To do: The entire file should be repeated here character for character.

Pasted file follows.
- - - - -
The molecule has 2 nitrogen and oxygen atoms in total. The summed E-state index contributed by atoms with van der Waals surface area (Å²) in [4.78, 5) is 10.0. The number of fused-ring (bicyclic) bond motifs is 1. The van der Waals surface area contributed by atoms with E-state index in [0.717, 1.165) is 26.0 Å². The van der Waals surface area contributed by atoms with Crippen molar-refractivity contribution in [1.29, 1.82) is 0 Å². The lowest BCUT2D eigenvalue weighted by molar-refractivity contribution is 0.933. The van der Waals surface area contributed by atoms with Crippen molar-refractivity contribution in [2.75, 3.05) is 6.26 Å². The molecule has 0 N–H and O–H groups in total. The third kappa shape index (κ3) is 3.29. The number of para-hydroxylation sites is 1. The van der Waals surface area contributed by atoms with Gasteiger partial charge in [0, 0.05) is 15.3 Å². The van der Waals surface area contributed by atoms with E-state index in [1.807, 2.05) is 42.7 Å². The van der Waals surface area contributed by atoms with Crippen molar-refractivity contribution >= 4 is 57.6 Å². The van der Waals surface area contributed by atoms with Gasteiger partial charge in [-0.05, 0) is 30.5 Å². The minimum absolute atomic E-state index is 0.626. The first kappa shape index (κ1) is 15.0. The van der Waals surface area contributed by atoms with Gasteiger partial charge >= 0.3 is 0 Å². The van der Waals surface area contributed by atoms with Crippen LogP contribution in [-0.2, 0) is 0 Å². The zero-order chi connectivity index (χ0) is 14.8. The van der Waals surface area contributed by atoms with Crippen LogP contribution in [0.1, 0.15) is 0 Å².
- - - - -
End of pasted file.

The molecule has 2 nitrogen and oxygen atoms in total. The summed E-state index contributed by atoms with van der Waals surface area (Å²) in [4.78, 5) is 10.0. The number of fused-ring (bicyclic) bond motifs is 1. The van der Waals surface area contributed by atoms with E-state index in [0.717, 1.165) is 26.0 Å². The van der Waals surface area contributed by atoms with Crippen molar-refractivity contribution in [1.29, 1.82) is 0 Å². The lowest BCUT2D eigenvalue weighted by molar-refractivity contribution is 0.933. The van der Waals surface area contributed by atoms with Crippen molar-refractivity contribution in [2.75, 3.05) is 6.26 Å². The molecule has 0 N–H and O–H groups in total. The third kappa shape index (κ3) is 3.29. The number of para-hydroxylation sites is 1. The van der Waals surface area contributed by atoms with Gasteiger partial charge in [0, 0.05) is 15.3 Å². The van der Waals surface area contributed by atoms with E-state index in [1.807, 2.05) is 42.7 Å². The van der Waals surface area contributed by atoms with Crippen molar-refractivity contribution >= 4 is 57.6 Å². The van der Waals surface area contributed by atoms with Gasteiger partial charge in [-0.05, 0) is 30.5 Å². The minimum absolute atomic E-state index is 0.626. The first kappa shape index (κ1) is 15.0. The van der Waals surface area contributed by atoms with Gasteiger partial charge >= 0.3 is 0 Å². The van der Waals surface area contributed by atoms with Crippen LogP contribution in [-0.2, 0) is 0 Å². The zero-order chi connectivity index (χ0) is 14.8. The van der Waals surface area contributed by atoms with Crippen LogP contribution in [0.1, 0.15) is 0 Å².